Monday, April 30, 2012


I've been reading Annie Dillard's An American Childhood and thinking about my own childhood, remembering it, trying to put a name to it. I asked myself: What did it mean to be a child? I decided that the one thing it means for sure is that I (the child) have no memory. When I was born, I had nothing in my brain (memories) to fall back on, to tell me what was going on, and that was the case for quite a few years.

As an adult, I can remember my very first memory. I recall it vividly. I was walking down the street, holding my father's hand. I had a diaper full of doo-doo. On the top of the fence pole, there was a large Lincoln Head Penny.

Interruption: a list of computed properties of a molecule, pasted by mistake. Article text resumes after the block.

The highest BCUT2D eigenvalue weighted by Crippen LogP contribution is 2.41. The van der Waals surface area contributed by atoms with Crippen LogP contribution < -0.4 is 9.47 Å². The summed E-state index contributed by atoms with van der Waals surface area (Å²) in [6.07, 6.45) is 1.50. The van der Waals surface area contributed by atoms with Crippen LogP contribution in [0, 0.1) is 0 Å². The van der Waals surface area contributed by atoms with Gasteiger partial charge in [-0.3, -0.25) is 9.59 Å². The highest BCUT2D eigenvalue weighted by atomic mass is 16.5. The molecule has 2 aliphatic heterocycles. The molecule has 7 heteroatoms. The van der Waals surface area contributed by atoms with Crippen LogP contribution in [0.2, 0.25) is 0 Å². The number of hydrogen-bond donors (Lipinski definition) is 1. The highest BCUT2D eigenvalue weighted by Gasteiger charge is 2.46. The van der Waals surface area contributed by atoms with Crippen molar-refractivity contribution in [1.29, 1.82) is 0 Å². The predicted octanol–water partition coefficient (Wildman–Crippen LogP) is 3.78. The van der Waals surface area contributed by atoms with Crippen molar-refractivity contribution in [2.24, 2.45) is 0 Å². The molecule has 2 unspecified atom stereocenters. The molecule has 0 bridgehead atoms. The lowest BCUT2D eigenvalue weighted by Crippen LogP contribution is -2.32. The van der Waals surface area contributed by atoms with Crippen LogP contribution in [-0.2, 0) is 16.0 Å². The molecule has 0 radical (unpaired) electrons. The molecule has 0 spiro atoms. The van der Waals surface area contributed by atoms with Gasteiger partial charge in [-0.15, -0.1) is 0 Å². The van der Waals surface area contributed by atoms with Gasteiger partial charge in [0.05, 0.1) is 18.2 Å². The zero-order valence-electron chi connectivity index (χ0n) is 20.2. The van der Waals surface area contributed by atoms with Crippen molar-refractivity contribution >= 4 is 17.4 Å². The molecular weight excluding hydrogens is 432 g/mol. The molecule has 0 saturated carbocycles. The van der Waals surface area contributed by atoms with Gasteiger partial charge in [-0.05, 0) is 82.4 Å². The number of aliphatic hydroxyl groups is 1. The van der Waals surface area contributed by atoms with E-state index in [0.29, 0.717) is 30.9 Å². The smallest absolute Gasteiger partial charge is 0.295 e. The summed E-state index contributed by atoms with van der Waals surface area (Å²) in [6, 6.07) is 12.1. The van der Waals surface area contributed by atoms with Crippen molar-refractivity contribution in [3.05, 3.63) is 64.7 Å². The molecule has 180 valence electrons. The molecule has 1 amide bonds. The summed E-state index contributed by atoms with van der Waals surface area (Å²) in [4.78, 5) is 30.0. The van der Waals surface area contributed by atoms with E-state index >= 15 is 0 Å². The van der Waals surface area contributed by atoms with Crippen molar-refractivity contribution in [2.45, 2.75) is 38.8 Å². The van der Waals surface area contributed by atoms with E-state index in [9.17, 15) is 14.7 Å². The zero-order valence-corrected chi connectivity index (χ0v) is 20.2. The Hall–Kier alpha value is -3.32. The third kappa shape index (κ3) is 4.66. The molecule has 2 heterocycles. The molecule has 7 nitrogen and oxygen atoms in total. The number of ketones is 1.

I was potty trained when I was two years old, so I had to have been two years old or less. I walked at around ten months of age, so they tell me, so I might have been one or two years old. Was that my first moment of self-realization? Why did that memory stay with me for the rest of my life, and nothing much else until I was older? What was so memorable about it? I can't say. It just is. Just like a child, I just was.

Being a child means learning how to remember--to remember without remembering. We forget almost everything we remember. Yet, we remember it all. It is within us. We just don't remember it. So being a child is all about memory.
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